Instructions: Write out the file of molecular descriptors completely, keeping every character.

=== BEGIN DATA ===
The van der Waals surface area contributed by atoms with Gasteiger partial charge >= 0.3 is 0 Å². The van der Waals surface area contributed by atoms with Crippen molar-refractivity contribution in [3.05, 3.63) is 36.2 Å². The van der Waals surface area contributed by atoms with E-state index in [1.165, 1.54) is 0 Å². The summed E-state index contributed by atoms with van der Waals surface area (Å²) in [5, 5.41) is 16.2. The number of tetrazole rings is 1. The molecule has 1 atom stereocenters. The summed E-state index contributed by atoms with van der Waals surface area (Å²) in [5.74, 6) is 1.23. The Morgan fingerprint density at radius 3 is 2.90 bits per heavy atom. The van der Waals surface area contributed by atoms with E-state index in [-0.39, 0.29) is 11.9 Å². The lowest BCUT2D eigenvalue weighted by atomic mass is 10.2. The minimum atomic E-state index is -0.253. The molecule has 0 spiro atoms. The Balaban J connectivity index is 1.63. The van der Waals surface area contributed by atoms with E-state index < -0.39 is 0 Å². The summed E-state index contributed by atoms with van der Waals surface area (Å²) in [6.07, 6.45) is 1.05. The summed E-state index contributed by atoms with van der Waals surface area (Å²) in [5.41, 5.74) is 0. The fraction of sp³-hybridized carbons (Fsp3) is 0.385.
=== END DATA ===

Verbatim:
The van der Waals surface area contributed by atoms with Gasteiger partial charge >= 0.3 is 0 Å². The van der Waals surface area contributed by atoms with Crippen molar-refractivity contribution in [3.05, 3.63) is 36.2 Å². The van der Waals surface area contributed by atoms with E-state index in [1.165, 1.54) is 0 Å². The summed E-state index contributed by atoms with van der Waals surface area (Å²) in [5, 5.41) is 16.2. The number of tetrazole rings is 1. The molecule has 1 atom stereocenters. The summed E-state index contributed by atoms with van der Waals surface area (Å²) in [5.74, 6) is 1.23. The Morgan fingerprint density at radius 3 is 2.90 bits per heavy atom. The van der Waals surface area contributed by atoms with E-state index in [-0.39, 0.29) is 11.9 Å². The lowest BCUT2D eigenvalue weighted by atomic mass is 10.2. The minimum atomic E-state index is -0.253. The molecule has 0 spiro atoms. The Balaban J connectivity index is 1.63. The van der Waals surface area contributed by atoms with E-state index < -0.39 is 0 Å². The summed E-state index contributed by atoms with van der Waals surface area (Å²) in [6.07, 6.45) is 1.05. The summed E-state index contributed by atoms with van der Waals surface area (Å²) in [5.41, 5.74) is 0. The fraction of sp³-hybridized carbons (Fsp3) is 0.385.